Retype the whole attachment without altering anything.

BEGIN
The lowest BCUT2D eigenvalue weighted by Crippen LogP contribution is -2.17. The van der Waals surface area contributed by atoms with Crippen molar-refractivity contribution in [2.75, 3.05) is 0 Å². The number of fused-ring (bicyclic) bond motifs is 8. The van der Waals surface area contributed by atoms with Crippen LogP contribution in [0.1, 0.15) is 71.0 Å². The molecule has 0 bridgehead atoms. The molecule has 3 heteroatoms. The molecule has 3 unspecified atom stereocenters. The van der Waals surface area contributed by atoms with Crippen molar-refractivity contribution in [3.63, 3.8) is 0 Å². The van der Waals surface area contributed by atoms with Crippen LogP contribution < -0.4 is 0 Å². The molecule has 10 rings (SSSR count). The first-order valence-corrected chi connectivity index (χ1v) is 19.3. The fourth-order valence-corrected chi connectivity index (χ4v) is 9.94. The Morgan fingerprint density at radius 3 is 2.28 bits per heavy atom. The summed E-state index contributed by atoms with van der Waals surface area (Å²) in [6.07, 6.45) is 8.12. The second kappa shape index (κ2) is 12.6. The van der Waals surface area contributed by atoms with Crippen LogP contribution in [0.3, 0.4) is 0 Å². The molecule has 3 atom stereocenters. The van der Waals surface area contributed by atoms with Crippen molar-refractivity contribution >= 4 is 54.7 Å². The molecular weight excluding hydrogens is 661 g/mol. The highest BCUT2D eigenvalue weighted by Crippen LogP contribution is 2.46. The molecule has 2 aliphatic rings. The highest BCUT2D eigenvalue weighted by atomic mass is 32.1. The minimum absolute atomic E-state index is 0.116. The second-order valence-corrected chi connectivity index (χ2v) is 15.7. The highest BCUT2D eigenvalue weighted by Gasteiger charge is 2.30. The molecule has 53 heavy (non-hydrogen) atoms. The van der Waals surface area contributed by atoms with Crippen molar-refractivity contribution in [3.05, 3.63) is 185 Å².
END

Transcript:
The lowest BCUT2D eigenvalue weighted by Crippen LogP contribution is -2.17. The van der Waals surface area contributed by atoms with Crippen molar-refractivity contribution in [2.75, 3.05) is 0 Å². The number of fused-ring (bicyclic) bond motifs is 8. The van der Waals surface area contributed by atoms with Crippen LogP contribution in [0.1, 0.15) is 71.0 Å². The molecule has 0 bridgehead atoms. The molecule has 3 heteroatoms. The molecule has 3 unspecified atom stereocenters. The van der Waals surface area contributed by atoms with Crippen molar-refractivity contribution in [3.63, 3.8) is 0 Å². The van der Waals surface area contributed by atoms with Crippen LogP contribution < -0.4 is 0 Å². The molecule has 10 rings (SSSR count). The first-order valence-corrected chi connectivity index (χ1v) is 19.3. The fourth-order valence-corrected chi connectivity index (χ4v) is 9.94. The Morgan fingerprint density at radius 3 is 2.28 bits per heavy atom. The summed E-state index contributed by atoms with van der Waals surface area (Å²) in [6.07, 6.45) is 8.12. The second kappa shape index (κ2) is 12.6. The van der Waals surface area contributed by atoms with Crippen LogP contribution in [0.3, 0.4) is 0 Å². The molecule has 3 atom stereocenters. The van der Waals surface area contributed by atoms with Crippen molar-refractivity contribution >= 4 is 54.7 Å². The molecular weight excluding hydrogens is 661 g/mol. The highest BCUT2D eigenvalue weighted by Crippen LogP contribution is 2.46. The molecule has 2 aliphatic rings. The highest BCUT2D eigenvalue weighted by atomic mass is 32.1. The minimum absolute atomic E-state index is 0.116. The second-order valence-corrected chi connectivity index (χ2v) is 15.7. The highest BCUT2D eigenvalue weighted by Gasteiger charge is 2.30. The molecule has 53 heavy (non-hydrogen) atoms. The van der Waals surface area contributed by atoms with Crippen molar-refractivity contribution in [3.05, 3.63) is 185 Å².